Who would have thought it, George Lucas is willing to revisit Star Wars again and insert a load of celebrities into one of the film’s most iconic scenes just to make a quick buck. I’m in shock.

The scene in question is the sequence from A New Hope in the Cantina in Mos Eisley where Luke and Obi-Wan first meet Han Solo. In this version though the following people have been inserted into the scene, along with a lot of Fifa World Cup references, Snoop Dogg, David Beckham, Daft Punk, Noel Gallagher, Ian Brown, Jay Baruchel, Franz Beckenbauer, DJ Neil Armstrong and Ciara.

You can probably tell from the sarcastic tone in my opening paragraph that I wasn’t particularly impressed by this video and the use of the scene to advertise Adidas. I’m not a angry fanboy though, honest, it’s only an advert and it doesn’t ruin the original film in any way, it just seems like a shame. I know a lot of people will love it though, what do you think?

Check out the video embedded below and a description of how it was made.

To seamlessly integrate new shots of David Beckham, Snoop Dogg and company into original Star Wars footage, a set was created to replicate the original dimensions of that bar featured in the film. This enabled the performers to work realistically with the props, make the correct eye-lines and so on. Where they were required to interact with Star Warscharacters, stand-ins were used to ensure a realistic performance. The color palettes and lighting conditions of the new shots were also carefully chosen so they could be easily blended with the original footage. To bring the new ad up to date, television screens featuring a football match together with various pieces of football memorabilia were also created and added to the bar scene.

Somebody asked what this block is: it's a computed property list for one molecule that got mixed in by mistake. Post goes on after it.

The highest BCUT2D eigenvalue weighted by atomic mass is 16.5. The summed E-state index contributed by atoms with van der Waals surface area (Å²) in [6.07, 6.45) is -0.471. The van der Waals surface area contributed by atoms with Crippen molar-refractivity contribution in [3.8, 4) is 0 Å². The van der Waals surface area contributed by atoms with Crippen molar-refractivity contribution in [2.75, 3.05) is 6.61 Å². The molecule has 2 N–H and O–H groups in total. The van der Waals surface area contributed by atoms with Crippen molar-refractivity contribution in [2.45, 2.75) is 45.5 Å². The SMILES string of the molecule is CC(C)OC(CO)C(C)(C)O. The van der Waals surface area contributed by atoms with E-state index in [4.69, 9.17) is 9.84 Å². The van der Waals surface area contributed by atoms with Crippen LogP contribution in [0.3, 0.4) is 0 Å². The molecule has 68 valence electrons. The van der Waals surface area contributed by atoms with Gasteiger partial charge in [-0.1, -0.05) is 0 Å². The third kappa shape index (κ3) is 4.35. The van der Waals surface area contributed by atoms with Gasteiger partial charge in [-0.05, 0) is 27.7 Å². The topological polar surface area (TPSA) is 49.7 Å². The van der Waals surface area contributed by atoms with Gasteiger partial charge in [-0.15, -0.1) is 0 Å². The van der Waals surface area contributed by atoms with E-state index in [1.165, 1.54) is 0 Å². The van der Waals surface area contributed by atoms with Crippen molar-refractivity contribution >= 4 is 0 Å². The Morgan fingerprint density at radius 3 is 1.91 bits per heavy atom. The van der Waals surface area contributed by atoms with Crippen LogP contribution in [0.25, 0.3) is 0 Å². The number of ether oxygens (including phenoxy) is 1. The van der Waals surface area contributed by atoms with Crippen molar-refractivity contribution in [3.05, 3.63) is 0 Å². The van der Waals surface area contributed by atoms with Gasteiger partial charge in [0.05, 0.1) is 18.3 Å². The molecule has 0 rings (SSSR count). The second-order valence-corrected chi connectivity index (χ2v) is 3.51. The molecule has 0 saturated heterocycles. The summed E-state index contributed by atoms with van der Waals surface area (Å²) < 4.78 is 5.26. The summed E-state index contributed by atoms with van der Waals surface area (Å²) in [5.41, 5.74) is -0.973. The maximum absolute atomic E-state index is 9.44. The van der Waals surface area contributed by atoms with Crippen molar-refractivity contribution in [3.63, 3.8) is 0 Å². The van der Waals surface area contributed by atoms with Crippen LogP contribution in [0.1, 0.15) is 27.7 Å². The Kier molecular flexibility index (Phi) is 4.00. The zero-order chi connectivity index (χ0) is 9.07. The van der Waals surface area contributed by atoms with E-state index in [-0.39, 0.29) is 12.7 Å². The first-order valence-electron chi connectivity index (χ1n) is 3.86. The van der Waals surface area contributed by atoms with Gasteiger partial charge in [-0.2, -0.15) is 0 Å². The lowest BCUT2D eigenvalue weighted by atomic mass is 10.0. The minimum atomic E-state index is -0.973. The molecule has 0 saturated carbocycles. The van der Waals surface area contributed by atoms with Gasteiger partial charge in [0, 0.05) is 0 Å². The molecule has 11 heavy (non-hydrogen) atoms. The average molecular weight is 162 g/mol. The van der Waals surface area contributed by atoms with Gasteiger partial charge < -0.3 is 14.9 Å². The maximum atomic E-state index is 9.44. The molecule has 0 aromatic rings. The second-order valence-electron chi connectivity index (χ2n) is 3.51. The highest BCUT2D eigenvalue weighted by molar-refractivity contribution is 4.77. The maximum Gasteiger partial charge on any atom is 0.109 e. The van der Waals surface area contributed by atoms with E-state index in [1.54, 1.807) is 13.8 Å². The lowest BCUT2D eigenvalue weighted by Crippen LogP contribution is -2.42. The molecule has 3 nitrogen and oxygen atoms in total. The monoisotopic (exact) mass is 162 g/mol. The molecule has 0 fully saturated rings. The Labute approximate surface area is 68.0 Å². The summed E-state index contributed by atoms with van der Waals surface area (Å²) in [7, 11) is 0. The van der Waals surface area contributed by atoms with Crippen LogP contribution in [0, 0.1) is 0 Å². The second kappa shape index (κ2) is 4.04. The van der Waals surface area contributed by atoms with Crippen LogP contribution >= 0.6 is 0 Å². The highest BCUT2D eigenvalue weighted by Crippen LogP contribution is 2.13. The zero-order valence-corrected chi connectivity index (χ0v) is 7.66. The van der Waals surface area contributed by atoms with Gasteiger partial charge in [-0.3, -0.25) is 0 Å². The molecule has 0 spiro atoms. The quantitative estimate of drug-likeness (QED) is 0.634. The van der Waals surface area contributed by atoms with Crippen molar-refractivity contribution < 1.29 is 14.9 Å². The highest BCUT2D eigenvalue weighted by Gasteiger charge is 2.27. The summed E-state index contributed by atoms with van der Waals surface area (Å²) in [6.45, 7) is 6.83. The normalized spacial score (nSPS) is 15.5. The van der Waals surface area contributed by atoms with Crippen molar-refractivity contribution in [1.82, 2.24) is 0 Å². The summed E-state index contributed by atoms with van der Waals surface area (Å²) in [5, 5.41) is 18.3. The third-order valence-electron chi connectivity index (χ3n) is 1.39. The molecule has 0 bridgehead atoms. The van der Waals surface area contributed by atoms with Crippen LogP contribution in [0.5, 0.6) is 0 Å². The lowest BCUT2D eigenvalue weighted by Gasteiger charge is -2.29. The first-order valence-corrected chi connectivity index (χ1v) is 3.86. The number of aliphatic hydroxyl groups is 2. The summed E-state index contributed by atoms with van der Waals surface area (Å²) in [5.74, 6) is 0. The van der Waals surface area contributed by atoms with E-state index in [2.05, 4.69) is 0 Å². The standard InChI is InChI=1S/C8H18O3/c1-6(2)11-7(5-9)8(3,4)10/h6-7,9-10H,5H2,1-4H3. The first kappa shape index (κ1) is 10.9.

Software called Flame® was used to composite (superimpose) the old and new shots together and remove old characters from the footage – taking care to blend the edges and make the joins seamless. Finally, the film was graded by The Mill’s colorists using a grading system called Baselight® to ensure that both the original cinematic footage and newly shot HD footage matched and the overall effect was flawless.